RCR – Immigration Attorney Charles Kuck Says Apuzzo is Wrong on NBC

Read all about it here

Foggy had requested a spot on the show and Professor Kuck agreed. Kuck had obviously boned up on the subject and quoted extensively from the key cases such as Lynch v Clarke and Wong Kim Ark. He agreed that Apuzzo was wrong on every point especially his flawed reading of dicta from Minor v Happersett.

Poor Mario, just still not getting any respect…

29 thoughts on “RCR – Immigration Attorney Charles Kuck Says Apuzzo is Wrong on NBC

  1. I think my summary of the show was accurate. I hope the archive of the show is posted soon. Professor Kuck also made a comment the Supreme Court rarely revisits questions of law that they already ruled upon even if many years have passed. The Wong Kim Ark case settled the question about who are the natural born citizens under the Constitution as amended once and for all. That is why courts at all levels have said that the two citizen parent theory is not valid. Judges are not going to make fools of themselves and issue a ruling that is so directly contradicted by such a defining case.

  2. By the present court ruling (Ankeny 2009), in terms of citizenship, there is no difference between a natural born subject of the English realm and an Art. II, §1, cl. 4 natural born American Citizen; is that correct?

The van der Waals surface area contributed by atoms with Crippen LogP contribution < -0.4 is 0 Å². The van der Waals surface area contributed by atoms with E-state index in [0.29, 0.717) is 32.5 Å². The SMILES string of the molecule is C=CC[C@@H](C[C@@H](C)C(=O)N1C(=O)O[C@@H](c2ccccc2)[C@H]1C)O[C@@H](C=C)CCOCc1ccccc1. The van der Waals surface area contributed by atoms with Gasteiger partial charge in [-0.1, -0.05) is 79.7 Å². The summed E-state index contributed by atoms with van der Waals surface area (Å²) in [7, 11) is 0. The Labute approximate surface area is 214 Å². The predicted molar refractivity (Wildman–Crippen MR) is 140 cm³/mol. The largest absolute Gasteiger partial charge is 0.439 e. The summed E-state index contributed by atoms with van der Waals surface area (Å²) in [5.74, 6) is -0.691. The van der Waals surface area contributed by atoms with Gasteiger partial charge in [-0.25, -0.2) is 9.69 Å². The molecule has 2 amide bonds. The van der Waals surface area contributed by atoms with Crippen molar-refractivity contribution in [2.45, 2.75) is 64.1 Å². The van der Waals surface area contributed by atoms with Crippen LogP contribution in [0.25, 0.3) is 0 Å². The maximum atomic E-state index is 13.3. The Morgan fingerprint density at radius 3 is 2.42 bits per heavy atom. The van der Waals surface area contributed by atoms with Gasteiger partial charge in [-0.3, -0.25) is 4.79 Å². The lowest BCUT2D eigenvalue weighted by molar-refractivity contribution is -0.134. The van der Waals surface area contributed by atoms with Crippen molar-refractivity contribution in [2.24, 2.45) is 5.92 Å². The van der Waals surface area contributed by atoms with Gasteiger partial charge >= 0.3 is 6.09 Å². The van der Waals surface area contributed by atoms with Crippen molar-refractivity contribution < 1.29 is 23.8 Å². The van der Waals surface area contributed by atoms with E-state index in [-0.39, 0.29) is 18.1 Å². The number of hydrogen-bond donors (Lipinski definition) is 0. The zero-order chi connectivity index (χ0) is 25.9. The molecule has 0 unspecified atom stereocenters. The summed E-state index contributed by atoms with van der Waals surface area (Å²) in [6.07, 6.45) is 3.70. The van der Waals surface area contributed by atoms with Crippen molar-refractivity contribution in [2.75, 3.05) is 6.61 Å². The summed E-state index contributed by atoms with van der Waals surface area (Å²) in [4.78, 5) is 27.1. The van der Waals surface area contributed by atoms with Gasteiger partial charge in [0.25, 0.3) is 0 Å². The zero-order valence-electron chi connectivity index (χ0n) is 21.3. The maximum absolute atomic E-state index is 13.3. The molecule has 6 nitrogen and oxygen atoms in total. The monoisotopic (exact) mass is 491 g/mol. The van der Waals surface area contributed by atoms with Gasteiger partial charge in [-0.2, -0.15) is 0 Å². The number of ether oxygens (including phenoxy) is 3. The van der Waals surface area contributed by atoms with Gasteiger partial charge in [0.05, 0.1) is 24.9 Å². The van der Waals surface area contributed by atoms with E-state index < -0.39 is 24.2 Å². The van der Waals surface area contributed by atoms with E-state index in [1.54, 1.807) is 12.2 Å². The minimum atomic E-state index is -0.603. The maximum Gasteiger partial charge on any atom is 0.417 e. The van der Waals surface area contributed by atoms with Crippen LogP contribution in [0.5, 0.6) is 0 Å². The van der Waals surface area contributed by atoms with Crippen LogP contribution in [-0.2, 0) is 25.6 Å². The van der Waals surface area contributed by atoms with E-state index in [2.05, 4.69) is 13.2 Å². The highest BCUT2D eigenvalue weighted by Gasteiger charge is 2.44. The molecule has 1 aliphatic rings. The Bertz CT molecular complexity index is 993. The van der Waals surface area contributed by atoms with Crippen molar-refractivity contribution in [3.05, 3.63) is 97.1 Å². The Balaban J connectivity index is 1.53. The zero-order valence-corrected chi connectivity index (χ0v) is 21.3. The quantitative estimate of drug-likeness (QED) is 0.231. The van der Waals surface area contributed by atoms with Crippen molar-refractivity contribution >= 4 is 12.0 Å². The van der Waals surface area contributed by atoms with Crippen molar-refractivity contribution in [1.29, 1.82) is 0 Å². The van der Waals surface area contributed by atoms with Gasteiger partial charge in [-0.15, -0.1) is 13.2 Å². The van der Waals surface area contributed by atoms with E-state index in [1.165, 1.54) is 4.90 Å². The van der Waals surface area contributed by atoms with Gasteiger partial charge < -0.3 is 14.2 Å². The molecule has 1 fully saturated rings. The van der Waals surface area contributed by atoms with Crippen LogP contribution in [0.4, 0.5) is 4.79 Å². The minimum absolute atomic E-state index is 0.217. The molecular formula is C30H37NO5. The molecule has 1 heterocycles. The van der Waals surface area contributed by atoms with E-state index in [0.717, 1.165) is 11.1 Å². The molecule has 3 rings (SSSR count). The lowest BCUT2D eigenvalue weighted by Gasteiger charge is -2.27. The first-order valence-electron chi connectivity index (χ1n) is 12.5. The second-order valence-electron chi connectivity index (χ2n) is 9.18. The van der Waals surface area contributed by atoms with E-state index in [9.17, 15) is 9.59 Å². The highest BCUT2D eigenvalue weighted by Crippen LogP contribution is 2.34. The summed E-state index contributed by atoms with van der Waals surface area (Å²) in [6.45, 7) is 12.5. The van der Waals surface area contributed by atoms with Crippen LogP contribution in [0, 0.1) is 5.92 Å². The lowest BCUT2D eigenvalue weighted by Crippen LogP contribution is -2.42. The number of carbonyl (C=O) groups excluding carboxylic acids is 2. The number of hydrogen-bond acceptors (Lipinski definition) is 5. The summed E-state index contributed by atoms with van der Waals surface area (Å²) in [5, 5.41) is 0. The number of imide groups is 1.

ex animo
    davidfarrar

  3. The term natural born originates from English Common Law. as to there not being a difference, that’s not really what the courts have ruled.

  4. @NBC,

    So there is a difference; is that what you are saying?

    ex animo
    davidfarrar

  5. Natural born citizen is a term used in the US, natural born subject is a term used in English common law.

    Both refer to those born on soil subject to jurisdiction. Are they equal in all aspects? I am not sure, nor does it sound particularly relevant to US v Wong Kim Ark.

  6. davidfarrar: By the present court ruling (Ankeny 2009), in terms of citizenship, there is no difference between a natural born subject of the English realm and an Art. II, §1, cl. 4 natural born American Citizen; is that correct?

    Well, for starters the natural born subject of the English realm would be British, while an Art. II, §1, cl. 4 natural born American Citizen would be… well, American.

    Ankeny says: “we conclude that persons born within the borders of the United States are “natural born Citizens” for Article II, Section 1 purposes, regardless of the citizenship of their parents.” Sounds pretty straight-forward. Note there’s nothing about born outside the US. That might be a difference between natural born British and natural born American, but like the court says in Minor v. Happersett — “For the purposes of this case it is not necessary to solve these doubts.”